On Saturday, December 12, 2020, this Heuer Monaco chronograph, worn by Steve McQueen in the filming of Le Mans, was sold for $2,208,000, a record for any Heuer or TAG Heuer chronograph.  In this posting, we will consider some of the factors that contributed to this extraordinary result.


Phillips held its “Racing Pulse” auction on Saturday, December 12, 2020, in New York City.  Phillips sold 130 watches in the auction, including three “celebrity watches” — a Heuer Monaco worn by Steve McQueen, a Rolex Daytona from Paul Newman’s collection and a Panerai Luminor ‘Pre-Vendôme’ from, Sylvester Stallone.  Steve McQueen had worn this Heuer Monaco chronograph during the filming of Le Mans and then, after the completion of filming, McQueen gifted the watch to his friend and personal mechanic, Haig Alltounian.   Alltounian had worn the watch for a brief time and then locked it away in his safe for almost 50 years.  Here is the Phillips catalog listing for the Monaco, which was included as Lot 20 in the sale; the catalog for the Racing Pulse auction is HERE.

The Alltounian Monaco is one of the six blue Heuer Monacos known to have been worn by McQueen in the filming of Le Mans.  After the last day of filming, McQueen gave the watch to Alltounian, as a “thank you” for keeping him same in the Porsche 917 during the filming.  The case-back of the watch was engraved, “To Haig / Le Mans 1970”.

The Alltounian Monaco was included in the sale as Lot 20, and sold for $2,208,000 (final price, including the buyer’s commission), a record price for any Heuer chronograph.  Previously, two other Heuer Monacos worn by McQueeen in the filming of Le Mans had been sold in auctions.  In June 2009, the Monaco worn by McQueen in Le Mans and then given by McQueen to his management consultant, Bill Maher, as a gift, was sold at an Antiqourum auction for $87,600, as reported in this posting.  In July 2012, the watch used for at Le Mans for still photography was sold for $799,500, in a “Legends of Hollywood” auction, as reported HERE.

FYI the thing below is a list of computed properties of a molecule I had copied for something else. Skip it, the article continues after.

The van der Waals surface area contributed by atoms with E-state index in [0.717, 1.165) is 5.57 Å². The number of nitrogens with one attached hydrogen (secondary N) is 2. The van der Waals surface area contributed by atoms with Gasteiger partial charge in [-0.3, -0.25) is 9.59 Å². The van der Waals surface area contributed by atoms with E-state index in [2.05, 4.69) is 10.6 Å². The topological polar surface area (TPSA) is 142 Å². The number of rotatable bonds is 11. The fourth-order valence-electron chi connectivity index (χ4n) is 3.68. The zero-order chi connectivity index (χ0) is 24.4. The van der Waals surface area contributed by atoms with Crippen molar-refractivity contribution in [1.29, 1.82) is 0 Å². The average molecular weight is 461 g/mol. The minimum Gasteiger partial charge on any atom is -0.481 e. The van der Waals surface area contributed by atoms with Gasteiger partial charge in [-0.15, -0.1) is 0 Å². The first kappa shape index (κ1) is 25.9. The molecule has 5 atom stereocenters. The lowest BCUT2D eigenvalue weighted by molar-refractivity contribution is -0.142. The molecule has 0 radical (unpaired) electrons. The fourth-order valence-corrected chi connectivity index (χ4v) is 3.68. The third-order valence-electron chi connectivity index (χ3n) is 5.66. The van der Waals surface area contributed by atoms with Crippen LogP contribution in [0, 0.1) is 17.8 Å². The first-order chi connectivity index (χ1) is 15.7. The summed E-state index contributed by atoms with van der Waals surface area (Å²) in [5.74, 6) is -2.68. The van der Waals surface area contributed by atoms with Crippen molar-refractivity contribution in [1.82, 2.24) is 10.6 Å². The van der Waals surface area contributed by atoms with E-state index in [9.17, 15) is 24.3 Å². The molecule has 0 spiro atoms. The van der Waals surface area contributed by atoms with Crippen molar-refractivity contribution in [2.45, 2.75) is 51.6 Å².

$2,208,000 — Understanding the Price

It is far beyond the objectives of this posting to analyze the value of celebrity-worn watches.  Over the past three years, we have seen two watches belonging to Paul Newman sell $17 million and $5.5 million, a watch worn by Marlon Brando in Apocalypse Now sell for $2.0 million, and now this worn-by-McQueen Monaco sell for $2.2 million.  To put these prices into some context, we would need to review the markets for racing memorabilia, Hollywood memorabilia and vintage watches, generally.

Instead of focusing on these broader markets, we will look at the McQueen / Alltounian Monaco chronograph, and suggest some of the factors that contributed to its success in today’s auction:

Perfect Provenance.

Michael Clerizo, writing in The Wall Street Journal, has traced the six blue Heuer Monaco chronographs known to have been worn by Steve McQueen in the filming of Le Mans.  Of these six watches, only the Alltounian Monaco remained in the hands of the original owner, the person who received the watch from either Steve McQueen or Don Nunley, the property master of Le Mans.  The Alltounian Monaco seems to have perfect provenance – known to have been worn by McQueen in the filming, with witnesses to the gift to Alltounian, and uninterrupted possession of the watch by Alltounian since then.  In a world where we see watches moving around the globe, going from owner to dealer to customer to dealer, etc., the integrity of the Alltounian provenance was refreshing.

The McQueen Connection — More Than a Hollywood Prop.